usable and comprehensive pattern language that can be applied
by designers.
In summary, the object-based pattern language or the
concept map representation describes why a sequence of
patterns can be combined and applied together. Narrative
lecture-based patterns on the other hand suggest several
patterns that are related but there is not enough clarity on the
nature of relationship. As the number of patterns grows in the
narrative format it would be more difficult for the designers to
compile the pattern language and choose a set of related
patterns. This implies that the object-based pattern language
has less complexity compared to narrative pattern language.
V.!DISCUSSION
We have compared a narrative lecture-based design pattern
model to our object-based design pattern model. The two
models were created for different purposes and therefore
contain some differences in terms of what they afford to
instructors and course designers. These differences also help to
differentiate active learning and lecture-based classrooms.
The differences between object-based and narrative lecture-
based design pattern models affect the usability of the resulting
patterns. We have observed that the structure of a design
pattern can have an impact on the perceived affordances.
Object-based representations have pitfalls and attributes which
afford search, establish meaningful relationships between
patterns, and help to minimize the text in the problem and
solution. Attributes and values provide information at a glance
that can be easily searched. This ability to search in narrative
formats is limited to the words used in the narative. Object-
based model makes the patterns more readable and the
instructor or course designer can quickly understand the
problem and solution. Attributes also cue designers to think
about specific aspects of design such as teamwork. Designers
are cued to not only think about teamwork at a high-level but
also think about the low-level implementation details. Pitfalls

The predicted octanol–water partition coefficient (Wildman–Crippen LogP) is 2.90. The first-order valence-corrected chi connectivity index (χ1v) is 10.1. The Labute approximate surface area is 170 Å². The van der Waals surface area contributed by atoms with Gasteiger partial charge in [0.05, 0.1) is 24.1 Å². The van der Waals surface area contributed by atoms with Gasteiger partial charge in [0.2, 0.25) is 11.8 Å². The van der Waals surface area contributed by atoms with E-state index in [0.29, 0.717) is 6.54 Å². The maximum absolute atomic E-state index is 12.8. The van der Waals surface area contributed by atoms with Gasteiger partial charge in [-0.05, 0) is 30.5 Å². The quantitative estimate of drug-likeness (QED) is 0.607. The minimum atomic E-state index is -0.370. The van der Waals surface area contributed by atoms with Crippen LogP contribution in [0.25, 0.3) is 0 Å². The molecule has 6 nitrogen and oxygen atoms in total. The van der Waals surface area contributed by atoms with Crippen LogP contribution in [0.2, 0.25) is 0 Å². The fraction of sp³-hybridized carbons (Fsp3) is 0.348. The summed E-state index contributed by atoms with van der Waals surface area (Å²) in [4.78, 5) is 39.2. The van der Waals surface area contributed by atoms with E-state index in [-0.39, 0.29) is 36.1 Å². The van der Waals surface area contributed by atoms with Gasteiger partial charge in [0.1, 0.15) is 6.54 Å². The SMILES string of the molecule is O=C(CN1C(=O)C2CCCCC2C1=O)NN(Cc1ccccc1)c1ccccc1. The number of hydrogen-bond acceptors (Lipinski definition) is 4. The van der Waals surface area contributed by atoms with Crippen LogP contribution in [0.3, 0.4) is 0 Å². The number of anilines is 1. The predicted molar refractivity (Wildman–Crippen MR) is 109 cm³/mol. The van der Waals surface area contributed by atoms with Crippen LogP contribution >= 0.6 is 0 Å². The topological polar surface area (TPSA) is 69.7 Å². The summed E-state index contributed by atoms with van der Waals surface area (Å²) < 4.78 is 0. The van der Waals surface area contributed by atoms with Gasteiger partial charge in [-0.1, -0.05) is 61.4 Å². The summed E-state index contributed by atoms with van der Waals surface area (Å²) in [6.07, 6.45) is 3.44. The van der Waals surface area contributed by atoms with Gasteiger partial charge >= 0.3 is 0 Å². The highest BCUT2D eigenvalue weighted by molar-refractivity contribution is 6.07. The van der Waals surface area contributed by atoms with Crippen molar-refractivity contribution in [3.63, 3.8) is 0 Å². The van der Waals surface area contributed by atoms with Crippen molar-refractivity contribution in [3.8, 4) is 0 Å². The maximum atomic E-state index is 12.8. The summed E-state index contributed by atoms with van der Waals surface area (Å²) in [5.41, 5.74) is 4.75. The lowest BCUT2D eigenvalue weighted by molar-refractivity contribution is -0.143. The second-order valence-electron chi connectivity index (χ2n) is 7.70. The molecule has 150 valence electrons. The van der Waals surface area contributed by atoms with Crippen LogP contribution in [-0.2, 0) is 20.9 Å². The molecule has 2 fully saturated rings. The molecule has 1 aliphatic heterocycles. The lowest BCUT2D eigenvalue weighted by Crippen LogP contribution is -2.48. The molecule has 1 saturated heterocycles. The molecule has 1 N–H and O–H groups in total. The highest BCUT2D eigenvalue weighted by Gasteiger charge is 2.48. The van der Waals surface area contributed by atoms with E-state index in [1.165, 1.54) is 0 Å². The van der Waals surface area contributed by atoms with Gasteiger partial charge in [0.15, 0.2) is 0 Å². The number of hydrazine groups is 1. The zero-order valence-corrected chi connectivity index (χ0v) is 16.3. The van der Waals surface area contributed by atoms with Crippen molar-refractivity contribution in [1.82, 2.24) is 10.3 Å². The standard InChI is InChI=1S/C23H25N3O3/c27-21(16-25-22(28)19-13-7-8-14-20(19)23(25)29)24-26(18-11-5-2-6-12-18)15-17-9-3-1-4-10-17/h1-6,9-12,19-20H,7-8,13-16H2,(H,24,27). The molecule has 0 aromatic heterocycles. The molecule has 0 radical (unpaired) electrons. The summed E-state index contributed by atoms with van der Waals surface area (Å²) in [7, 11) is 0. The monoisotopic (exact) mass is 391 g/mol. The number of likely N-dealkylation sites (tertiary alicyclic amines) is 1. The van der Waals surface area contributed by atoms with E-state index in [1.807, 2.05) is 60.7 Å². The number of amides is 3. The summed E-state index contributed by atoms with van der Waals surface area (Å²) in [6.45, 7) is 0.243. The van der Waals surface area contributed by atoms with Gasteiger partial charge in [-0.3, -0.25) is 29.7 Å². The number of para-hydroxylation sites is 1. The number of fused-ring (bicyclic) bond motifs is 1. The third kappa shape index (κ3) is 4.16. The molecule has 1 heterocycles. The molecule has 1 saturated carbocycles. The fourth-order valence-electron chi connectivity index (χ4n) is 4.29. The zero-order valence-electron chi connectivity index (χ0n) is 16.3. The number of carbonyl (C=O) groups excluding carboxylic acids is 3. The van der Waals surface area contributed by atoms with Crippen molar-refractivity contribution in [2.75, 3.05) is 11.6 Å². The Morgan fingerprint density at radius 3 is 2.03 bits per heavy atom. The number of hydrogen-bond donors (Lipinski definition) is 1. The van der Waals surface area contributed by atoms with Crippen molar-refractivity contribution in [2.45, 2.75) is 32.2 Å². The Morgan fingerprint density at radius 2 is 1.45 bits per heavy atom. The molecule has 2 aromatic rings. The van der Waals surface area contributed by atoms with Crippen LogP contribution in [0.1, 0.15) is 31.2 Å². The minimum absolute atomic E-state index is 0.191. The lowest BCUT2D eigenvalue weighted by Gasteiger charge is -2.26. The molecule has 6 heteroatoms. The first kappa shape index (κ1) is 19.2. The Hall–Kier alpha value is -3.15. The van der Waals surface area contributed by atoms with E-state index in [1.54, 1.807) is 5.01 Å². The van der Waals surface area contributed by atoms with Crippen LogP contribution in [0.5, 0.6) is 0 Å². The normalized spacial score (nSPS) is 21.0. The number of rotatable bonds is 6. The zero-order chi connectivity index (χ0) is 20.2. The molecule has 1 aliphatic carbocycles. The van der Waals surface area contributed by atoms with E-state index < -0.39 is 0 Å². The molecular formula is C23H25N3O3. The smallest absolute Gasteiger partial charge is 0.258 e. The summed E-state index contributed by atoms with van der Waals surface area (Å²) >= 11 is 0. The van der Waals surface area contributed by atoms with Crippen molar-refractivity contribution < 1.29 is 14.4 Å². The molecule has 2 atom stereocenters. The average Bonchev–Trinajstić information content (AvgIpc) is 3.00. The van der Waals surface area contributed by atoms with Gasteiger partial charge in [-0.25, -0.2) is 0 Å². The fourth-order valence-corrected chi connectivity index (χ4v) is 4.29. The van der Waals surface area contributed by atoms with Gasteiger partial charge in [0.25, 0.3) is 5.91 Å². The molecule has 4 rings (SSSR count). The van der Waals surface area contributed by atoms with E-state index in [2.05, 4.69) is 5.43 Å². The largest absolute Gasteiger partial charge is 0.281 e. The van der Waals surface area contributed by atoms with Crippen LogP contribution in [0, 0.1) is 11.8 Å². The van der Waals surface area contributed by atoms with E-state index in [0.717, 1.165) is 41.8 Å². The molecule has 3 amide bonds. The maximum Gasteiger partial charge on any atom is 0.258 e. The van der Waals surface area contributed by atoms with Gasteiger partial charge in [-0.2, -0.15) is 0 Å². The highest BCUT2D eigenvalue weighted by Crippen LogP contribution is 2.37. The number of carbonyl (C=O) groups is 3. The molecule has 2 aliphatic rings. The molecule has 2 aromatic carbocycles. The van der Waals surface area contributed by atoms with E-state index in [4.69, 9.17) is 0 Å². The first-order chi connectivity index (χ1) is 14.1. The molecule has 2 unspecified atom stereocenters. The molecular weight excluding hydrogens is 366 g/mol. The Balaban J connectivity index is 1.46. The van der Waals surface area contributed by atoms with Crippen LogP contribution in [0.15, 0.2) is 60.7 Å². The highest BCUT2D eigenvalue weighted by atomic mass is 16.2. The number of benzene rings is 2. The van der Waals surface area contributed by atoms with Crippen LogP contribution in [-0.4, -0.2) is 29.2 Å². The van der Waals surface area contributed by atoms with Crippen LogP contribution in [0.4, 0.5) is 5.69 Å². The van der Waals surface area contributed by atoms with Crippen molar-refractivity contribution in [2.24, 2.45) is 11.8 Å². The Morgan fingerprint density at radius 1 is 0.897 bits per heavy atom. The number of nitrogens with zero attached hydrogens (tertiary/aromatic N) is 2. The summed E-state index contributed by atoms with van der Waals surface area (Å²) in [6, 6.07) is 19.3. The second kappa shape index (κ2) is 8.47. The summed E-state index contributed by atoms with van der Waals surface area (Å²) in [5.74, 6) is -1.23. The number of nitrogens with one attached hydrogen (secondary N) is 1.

provide a sensible mapping between patterns. Pitfalls are the
way to relate side-effects of implementing a pattern to other
patterns which help mitigate those side-effects. This approach
creates a constellation of patterns that are each related to each
other. These constellations can be visualized as concept maps.
In the narrative patterns, all of this information needs to be
encoded into the problem or solution which reduces their
readability.
One other main difference that we’ve observed is that in the
lecture-based patterns that we reviewed, the relationships
between patterns were denoted by writing the pattern’s name in
all capital letters. The type of relationship needed to be inferred
from the context. These relationships help to show related
patterns, but they require the designer to read the related
pattern to understand why and how related patterns pertain to
the current pattern. These relationships pointed to the
provenance of patterns as well as patterns that were most
related. These patterns often solved a similar pattern in a
slightly different way. The designer might read many different
patterns, look up related patterns, and choose the pattern that
best addressed their specific problem.
Active learning classrooms require a constellation of
patterns which are chosen in order to coalesce to form holistic
learning environment. In this way, active learning is as much
about what happens before and after class as it is about what
happens during class. For example, some students have trouble
learning the material the first time that they encounter it and
they may need to be exposed to the information a little on their
own before class via prep-work. But prep-work introduces new
problems that must also be accounted for with more patterns.
In this case, it is necessary to create a holistic experience for
students in order to successfully create classrooms where
students are able to learn both individually and collaboratively
to develop both their declarative and procedural understanding
of the course material at their own pace. Based on our
comparison, we’ve seen that object-based design pattern
models provide unique affordance that may make them more
usable than narrative design pattern models. Object-based
design pattern models are better able to capture the many
complex aspects of active learning which can make adopting
active learning so difficult for instructors who do not have
experience teaching in non-lecture formats. Therefore, our